CHPCA – Policy Alert – UPDATE II Medical Assistance in Dying (MAID)
Bill C-14, called An Act to amend the Criminal Code and to make related amendments to other Acts (or Medical Assistance in Dying) was passed by parliament on Friday June 17, 2016 and has received Royal Assent.
To view the process, committee reports, debates and proposed amendments CLICK HERE.
The key highlights of the final iteration of the legislation are as follows:
The more restrictive version of the legislation preferred by the government has been enacted into law. The Senate proposed several amendments when they sent the bill back to the House of Commons on June 15 including removing the requirement that a person’s death must be reasonably foreseeable in order to be eligible for medical assistance in dying. The final criteria for eligibility are as follows. You must:
- be eligible for health services funded by the federal government, or a province or territory
- Generally, visitors to Canada are not eligible for medical assistance in dying.
- be at least 18 years old and mentally competent (this means capable of making health care decisions for yourself);
- have a grievous and irremediable medical condition;
- make a request for medical assistance in dying which is not the result of outside pressure or influence; and,
- give informed consent to receive medical assistance in dying (this means you have consented to medical assistance in dying after being given all of the information needed to make your decision. This includes information about:
- your medical diagnosis
- available forms of treatment
- available options to relieve suffering, including palliative care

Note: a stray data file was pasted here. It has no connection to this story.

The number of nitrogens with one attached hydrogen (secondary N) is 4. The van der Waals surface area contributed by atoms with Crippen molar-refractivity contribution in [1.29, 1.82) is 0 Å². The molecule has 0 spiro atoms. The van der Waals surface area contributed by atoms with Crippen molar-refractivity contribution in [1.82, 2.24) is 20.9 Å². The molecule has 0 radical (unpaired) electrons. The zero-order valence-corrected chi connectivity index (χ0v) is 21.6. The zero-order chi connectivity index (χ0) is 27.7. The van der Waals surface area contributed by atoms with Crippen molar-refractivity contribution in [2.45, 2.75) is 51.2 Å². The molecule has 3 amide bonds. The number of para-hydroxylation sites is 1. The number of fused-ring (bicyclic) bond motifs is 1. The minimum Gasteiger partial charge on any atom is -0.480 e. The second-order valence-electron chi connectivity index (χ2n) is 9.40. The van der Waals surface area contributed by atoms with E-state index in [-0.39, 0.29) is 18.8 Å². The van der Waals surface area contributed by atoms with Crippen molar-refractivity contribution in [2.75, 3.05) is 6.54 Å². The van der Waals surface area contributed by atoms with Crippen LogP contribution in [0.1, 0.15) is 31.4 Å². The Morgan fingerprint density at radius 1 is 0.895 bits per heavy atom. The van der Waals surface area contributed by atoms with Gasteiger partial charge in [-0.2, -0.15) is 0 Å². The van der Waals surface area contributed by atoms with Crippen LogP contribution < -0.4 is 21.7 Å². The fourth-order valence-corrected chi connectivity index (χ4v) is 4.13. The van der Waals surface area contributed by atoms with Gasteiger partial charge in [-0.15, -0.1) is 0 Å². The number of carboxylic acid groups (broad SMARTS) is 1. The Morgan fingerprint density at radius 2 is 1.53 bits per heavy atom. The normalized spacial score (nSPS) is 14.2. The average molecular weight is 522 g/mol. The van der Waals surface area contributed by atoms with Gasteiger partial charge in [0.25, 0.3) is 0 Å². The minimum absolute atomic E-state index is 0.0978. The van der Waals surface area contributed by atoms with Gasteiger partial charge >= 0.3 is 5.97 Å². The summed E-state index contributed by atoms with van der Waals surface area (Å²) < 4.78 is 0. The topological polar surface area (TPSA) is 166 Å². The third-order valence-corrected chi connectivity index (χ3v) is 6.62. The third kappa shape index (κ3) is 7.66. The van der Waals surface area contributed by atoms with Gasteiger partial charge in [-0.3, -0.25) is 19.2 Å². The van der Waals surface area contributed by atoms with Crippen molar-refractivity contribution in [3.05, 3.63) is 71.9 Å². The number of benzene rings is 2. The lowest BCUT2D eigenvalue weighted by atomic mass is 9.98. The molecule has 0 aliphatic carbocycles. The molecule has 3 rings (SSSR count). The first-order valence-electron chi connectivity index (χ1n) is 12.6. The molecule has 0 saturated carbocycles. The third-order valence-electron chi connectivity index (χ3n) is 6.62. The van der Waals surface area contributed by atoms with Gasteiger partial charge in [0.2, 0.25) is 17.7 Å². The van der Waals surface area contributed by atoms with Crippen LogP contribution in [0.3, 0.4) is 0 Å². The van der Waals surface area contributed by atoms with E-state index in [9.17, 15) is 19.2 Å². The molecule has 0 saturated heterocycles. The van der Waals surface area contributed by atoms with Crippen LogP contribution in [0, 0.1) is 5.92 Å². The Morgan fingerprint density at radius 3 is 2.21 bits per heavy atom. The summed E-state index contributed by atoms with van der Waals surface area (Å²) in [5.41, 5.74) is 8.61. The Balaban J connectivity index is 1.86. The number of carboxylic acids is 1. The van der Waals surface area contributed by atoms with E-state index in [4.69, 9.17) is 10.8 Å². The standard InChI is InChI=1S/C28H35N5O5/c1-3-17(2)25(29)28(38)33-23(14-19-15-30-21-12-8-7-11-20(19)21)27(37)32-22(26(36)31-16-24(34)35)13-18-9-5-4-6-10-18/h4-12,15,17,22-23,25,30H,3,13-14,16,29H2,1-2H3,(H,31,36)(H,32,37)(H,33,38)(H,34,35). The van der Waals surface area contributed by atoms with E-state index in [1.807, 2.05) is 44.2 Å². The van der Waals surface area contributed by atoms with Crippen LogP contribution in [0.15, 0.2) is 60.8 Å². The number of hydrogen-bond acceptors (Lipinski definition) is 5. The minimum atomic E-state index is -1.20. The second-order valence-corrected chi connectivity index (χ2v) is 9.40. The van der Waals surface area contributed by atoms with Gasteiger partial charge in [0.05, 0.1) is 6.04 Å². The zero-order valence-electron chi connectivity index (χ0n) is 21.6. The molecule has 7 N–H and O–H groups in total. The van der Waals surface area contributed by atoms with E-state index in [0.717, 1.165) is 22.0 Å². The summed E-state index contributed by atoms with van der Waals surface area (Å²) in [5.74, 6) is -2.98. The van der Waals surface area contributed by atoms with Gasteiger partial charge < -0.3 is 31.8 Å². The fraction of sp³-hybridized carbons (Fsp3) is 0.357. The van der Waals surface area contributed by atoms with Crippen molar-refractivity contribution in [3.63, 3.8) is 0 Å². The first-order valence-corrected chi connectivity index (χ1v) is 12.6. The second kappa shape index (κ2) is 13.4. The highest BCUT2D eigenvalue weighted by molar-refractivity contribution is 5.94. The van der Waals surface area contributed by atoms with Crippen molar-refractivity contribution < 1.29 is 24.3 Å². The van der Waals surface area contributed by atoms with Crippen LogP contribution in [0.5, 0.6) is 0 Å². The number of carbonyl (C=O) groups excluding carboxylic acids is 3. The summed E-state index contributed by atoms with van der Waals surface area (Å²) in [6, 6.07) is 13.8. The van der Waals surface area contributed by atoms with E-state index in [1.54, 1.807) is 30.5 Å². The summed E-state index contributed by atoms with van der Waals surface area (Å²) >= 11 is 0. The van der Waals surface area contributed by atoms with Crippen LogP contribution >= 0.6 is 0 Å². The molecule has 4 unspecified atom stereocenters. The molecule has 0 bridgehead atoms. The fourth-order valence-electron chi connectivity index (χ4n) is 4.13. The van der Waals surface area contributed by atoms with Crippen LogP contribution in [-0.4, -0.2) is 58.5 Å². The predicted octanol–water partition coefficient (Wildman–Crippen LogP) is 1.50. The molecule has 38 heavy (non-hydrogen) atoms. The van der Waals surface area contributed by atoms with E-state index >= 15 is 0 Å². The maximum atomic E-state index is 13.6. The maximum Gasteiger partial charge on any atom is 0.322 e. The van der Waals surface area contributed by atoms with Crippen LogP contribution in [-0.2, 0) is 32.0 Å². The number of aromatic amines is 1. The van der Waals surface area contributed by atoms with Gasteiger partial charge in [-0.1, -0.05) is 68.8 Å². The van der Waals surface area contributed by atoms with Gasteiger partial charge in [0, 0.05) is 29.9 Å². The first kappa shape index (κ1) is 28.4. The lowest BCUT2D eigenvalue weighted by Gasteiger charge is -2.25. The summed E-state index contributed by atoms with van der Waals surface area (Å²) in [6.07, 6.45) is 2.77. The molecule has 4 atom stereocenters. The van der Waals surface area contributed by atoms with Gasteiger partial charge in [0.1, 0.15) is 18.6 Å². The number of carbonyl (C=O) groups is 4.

2016 Roadshow Information
The reality of hospice palliative care often means compassionate companionship in a caring, supportive setting. However, it may also include awkward family dynamics, difficult spiritual questions, pain and suffering, and even ethical issues such as physician assisted death.
Volunteers, professionals, caregivers, family members, and individuals can learn to navigate some of these real life problems in hospice palliative care at AHPCA’s 2016 Roadshow.
“It’s About Life: Navigating the Reality of Hospice Palliative Care” is an interactive full-day workshop which will help you develop practical strategies through inspiring discussions, self-reflection, and thought provoking case studies provided by our Roadshow communities and guest presenter.
Presenter: Dr. David Falk
Dr. David Falk, highly respected and well-known Alberta physician and educator, has been teaching volunteers, nurses, medical students, family medicine residents, palliative care residents, and physicians in palliative care for over twelve years. He has also served as a hospice Medical Director and the Palliative Care Consultant for the Calgary zone.
2016 Roadshow Locations
Registration is now open. Click on the location button for more…
Wednesday May 4, 2016
Town of Banff/Town of Canmore FCSS
Monday October 3, 2016
Edson FCSS Program
Wednesday June 01, 2016
Grande Prairie Hospice Palliative Care Society
Tuesday June 14, 2016
Red Deer Hospice Society
AHPCA’s first annual Speak Up Over Tea a Successful Afternoon!
AHPCA held their first Speak Up Over Tea in Calgary on Advance Care Planning day, April 16, to offer members and guests a chance to learn about completing Advance Care Plans while enjoying ‘high tea’ with delicious bite size sandwiches and delightful goodies.
2015 Imagine Conference
Connecting Hospice Palliative Care Communities Conference
What happens when you gather 40 participants from 18 different hospice palliative groups from across Alberta in one place at the same time? You get the excitement, passion, and inspiration that was “Imagine 2015.”
On Saturday November 14, 2015, the Alberta Hospice Palliative Care Association (AHPCA) hosted their second annual “Imagine: Connecting Hospice Palliative Care Communities” conference in Nisku. Through Imagine AHPCA supports Alberta’s hospice palliative care communities by providing an opportunity for networking and education. This year’s conference was made possible through generous funding by the Nickle Family Foundation.
The participants agreed; the most important aspect of the day, other than the newly acquired skills and knowledge, was the opportunity for individuals to network with other hospice palliative care people from across the province.
“I’m amazed at the diversity, resiliency, and determination of other hospice palliative care agencies.”
“I’m blown away by the outstanding work going on in Alberta – I need to stay in touch with others more often!”
“The highlight of Imagine 2015 was seeing the passion people have for palliative hospice care in our province.”